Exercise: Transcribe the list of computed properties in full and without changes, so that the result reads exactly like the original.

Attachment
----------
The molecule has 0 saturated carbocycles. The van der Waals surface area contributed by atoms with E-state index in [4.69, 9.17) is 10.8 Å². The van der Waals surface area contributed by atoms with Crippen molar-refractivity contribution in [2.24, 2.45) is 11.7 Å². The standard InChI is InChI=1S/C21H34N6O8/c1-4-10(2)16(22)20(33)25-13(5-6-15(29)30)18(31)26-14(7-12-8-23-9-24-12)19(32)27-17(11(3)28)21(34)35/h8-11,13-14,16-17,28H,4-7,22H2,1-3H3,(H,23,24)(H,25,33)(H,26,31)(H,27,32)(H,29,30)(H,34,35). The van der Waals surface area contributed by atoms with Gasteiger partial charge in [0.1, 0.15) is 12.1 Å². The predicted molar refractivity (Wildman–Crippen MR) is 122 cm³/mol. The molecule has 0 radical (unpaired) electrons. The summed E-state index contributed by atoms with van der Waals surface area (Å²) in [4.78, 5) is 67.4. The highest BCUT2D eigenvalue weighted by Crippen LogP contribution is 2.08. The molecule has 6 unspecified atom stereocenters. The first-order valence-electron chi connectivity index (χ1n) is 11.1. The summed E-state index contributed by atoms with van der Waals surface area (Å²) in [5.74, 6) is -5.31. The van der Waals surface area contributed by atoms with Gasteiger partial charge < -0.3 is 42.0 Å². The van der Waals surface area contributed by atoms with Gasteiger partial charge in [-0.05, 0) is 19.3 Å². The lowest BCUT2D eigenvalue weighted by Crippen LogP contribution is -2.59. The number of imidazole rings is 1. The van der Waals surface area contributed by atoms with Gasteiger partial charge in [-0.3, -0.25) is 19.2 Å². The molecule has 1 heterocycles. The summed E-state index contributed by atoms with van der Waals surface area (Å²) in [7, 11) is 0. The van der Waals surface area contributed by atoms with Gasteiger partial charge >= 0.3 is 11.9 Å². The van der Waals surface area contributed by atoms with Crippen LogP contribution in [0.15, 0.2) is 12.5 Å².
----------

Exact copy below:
The molecule has 0 saturated carbocycles. The van der Waals surface area contributed by atoms with E-state index in [4.69, 9.17) is 10.8 Å². The van der Waals surface area contributed by atoms with Crippen molar-refractivity contribution in [2.24, 2.45) is 11.7 Å². The standard InChI is InChI=1S/C21H34N6O8/c1-4-10(2)16(22)20(33)25-13(5-6-15(29)30)18(31)26-14(7-12-8-23-9-24-12)19(32)27-17(11(3)28)21(34)35/h8-11,13-14,16-17,28H,4-7,22H2,1-3H3,(H,23,24)(H,25,33)(H,26,31)(H,27,32)(H,29,30)(H,34,35). The van der Waals surface area contributed by atoms with Gasteiger partial charge in [0.1, 0.15) is 12.1 Å². The predicted molar refractivity (Wildman–Crippen MR) is 122 cm³/mol. The molecule has 0 radical (unpaired) electrons. The summed E-state index contributed by atoms with van der Waals surface area (Å²) in [4.78, 5) is 67.4. The highest BCUT2D eigenvalue weighted by Crippen LogP contribution is 2.08. The molecule has 6 unspecified atom stereocenters. The first-order valence-electron chi connectivity index (χ1n) is 11.1. The summed E-state index contributed by atoms with van der Waals surface area (Å²) in [5.74, 6) is -5.31. The van der Waals surface area contributed by atoms with Gasteiger partial charge < -0.3 is 42.0 Å². The van der Waals surface area contributed by atoms with Gasteiger partial charge in [-0.05, 0) is 19.3 Å². The lowest BCUT2D eigenvalue weighted by Crippen LogP contribution is -2.59. The number of imidazole rings is 1. The van der Waals surface area contributed by atoms with Gasteiger partial charge in [-0.3, -0.25) is 19.2 Å². The molecule has 1 heterocycles. The summed E-state index contributed by atoms with van der Waals surface area (Å²) in [7, 11) is 0. The van der Waals surface area contributed by atoms with Gasteiger partial charge >= 0.3 is 11.9 Å². The van der Waals surface area contributed by atoms with Crippen LogP contribution in [0.15, 0.2) is 12.5 Å².